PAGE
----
Monarch magic on the Manzke farm

Susan Manzke

I was doing some spring cleaning one day—yes, I’m that late—when Bob came looking for me. He actually surprised me because I was up to my eyeballs working in an upstairs room—changing my old office into a semi-guest room.

Research shows that it may take as many as five generations for monarchs to make it north out of Mexico, venturing as far as southern Canada, before returning and flying back south of the border for the winter.

“You won’t believe what just happened to me!” Bob started.

Of course, I instantly wondered what had gone wrong. Did he get stuck? Was there an emergency? Did he need my help?

“I’ve never seen this before in my life. They surrounded me. There were hundreds of them.”

“Bees?” I asked as the bees and wasps have gotten aggressive in their rush to get ready for winter.

“Butterflies, hundreds of them,” said Bob. “You’ve got to see them!”

It was easy for me to drop what I was doing and follow Bob outside—I honestly didn’t need much of an excuse.

I grabbed my camera—and of course, Sunny our dog came along—and jumped into our cart for a ride down the farm lane.

“I was taking the branches that had come down in the storm to the brush pile when suddenly they were all around me.” Now I knew Bob meant butterflies.

One or two monarchs followed us down the lane. I marveled at their speed as they kept up with the cart, though Bob doesn’t drive fast—he’s either busy looking at our crops or at the landscape and wildlife around him.

When we drove up near the ditch, hundreds of butterflies arose from their resting places on the trees.

Monarch butterflies flutter high in the trees on author Susan Manzke's farm.

All I can say is that it was magical.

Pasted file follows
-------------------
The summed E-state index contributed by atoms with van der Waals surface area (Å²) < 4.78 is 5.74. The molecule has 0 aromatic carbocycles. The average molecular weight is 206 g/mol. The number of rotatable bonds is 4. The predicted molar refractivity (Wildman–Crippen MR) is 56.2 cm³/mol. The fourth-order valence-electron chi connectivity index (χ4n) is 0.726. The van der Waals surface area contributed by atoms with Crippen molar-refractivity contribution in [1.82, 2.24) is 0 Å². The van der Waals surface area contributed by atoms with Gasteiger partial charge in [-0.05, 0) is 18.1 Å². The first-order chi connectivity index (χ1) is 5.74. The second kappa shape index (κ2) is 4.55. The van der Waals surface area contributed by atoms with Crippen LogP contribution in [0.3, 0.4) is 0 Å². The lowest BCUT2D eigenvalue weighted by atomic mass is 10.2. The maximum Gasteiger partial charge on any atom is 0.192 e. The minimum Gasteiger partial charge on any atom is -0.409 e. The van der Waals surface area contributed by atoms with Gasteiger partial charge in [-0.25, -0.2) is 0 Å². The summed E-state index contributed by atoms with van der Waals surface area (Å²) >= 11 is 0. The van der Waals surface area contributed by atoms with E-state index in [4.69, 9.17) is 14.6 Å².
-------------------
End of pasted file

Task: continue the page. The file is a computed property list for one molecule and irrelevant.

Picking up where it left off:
The many, many monarchs flitted and danced around us, eventually returning to the trees. Some of the branches held hundreds, maybe thousands, on the leeward side of the trees. The wind was from the southwest, so not helpful for their journey south.

I wanted to absorb the moment and keep it with me. The best way I could do that was with my camera. The butterflies sitting quietly on the leaves looked like leaves themselves, at least from a distance. A little farther away they blended in perfectly with the scenery.

When we moved the cart again, many flew around, but only for a few moments. They then settled back with the others.

My mouth gaped open as I snapped the shutter on my camera.

I felt like I was in Narnia—from the fantasy The Lion, the Witch, and the Wardrobe. A flutter of butterflies gathered in the movie to become a transparent person. Another time that I experienced this feeling, I was walking down our lane and a flutter of corn borer moths surrounded me—yes, they are pests, but not for me at that moment.

We didn’t know how long the butterflies would hang around our farm, so we wondered if we had time to tell anyone. Rain was on the darkening horizon. Bob called his sister. Ginny was the closest. It didn’t take her too long to get here from town and,of course, she loved seeing all our flying friends, too.

Migrating Monarch butterflies cluster among the greenery as they prepare to head south.

The following day, after the storm passed, we went out to see if the flutter of butterflies were still there. Many had moved on, but a few hundred remained. My friend Mary came in time to see them.

At noon the next day, only a few remained. That evening all were gone, on their way south to winter in Mexico.

I know we’ll never get to see the monarchs in the Sierra Madre Mountains of Mexico—at least that’s where the internet told me they winter. But for a brief time, we had the treasure of having a flutter of monarchs right here on Sunnybook Farm and it was magic.

FYI: I’ll be speaking at the Chilton Public Library on September 17, 2018, 6 pm. My topic is Saving Family Stories. If you’re in the area, come join us. I’ll have books to sell.

Susan Manzke, Sunnybook Farm, N8646 Miller Rd, Seymour, WI 54165;